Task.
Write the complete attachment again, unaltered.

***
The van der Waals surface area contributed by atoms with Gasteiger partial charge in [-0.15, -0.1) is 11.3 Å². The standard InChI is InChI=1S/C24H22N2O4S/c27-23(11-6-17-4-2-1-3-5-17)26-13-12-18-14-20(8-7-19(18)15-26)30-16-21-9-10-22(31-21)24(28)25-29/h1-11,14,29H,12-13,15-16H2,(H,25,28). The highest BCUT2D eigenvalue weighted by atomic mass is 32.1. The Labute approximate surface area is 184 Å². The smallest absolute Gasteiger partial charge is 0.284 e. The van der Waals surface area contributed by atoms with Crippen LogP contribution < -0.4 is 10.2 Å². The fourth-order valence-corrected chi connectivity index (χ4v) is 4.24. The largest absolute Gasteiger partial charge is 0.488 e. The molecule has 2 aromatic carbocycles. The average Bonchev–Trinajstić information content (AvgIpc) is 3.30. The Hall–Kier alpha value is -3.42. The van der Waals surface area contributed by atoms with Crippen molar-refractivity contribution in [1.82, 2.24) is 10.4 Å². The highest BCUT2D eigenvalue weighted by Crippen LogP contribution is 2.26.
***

The van der Waals surface area contributed by atoms with Gasteiger partial charge in [-0.15, -0.1) is 11.3 Å². The standard InChI is InChI=1S/C24H22N2O4S/c27-23(11-6-17-4-2-1-3-5-17)26-13-12-18-14-20(8-7-19(18)15-26)30-16-21-9-10-22(31-21)24(28)25-29/h1-11,14,29H,12-13,15-16H2,(H,25,28). The highest BCUT2D eigenvalue weighted by atomic mass is 32.1. The Labute approximate surface area is 184 Å². The smallest absolute Gasteiger partial charge is 0.284 e. The van der Waals surface area contributed by atoms with Crippen LogP contribution < -0.4 is 10.2 Å². The fourth-order valence-corrected chi connectivity index (χ4v) is 4.24. The largest absolute Gasteiger partial charge is 0.488 e. The molecule has 2 aromatic carbocycles. The average Bonchev–Trinajstić information content (AvgIpc) is 3.30. The Hall–Kier alpha value is -3.42. The van der Waals surface area contributed by atoms with Crippen molar-refractivity contribution in [1.82, 2.24) is 10.4 Å². The highest BCUT2D eigenvalue weighted by Crippen LogP contribution is 2.26.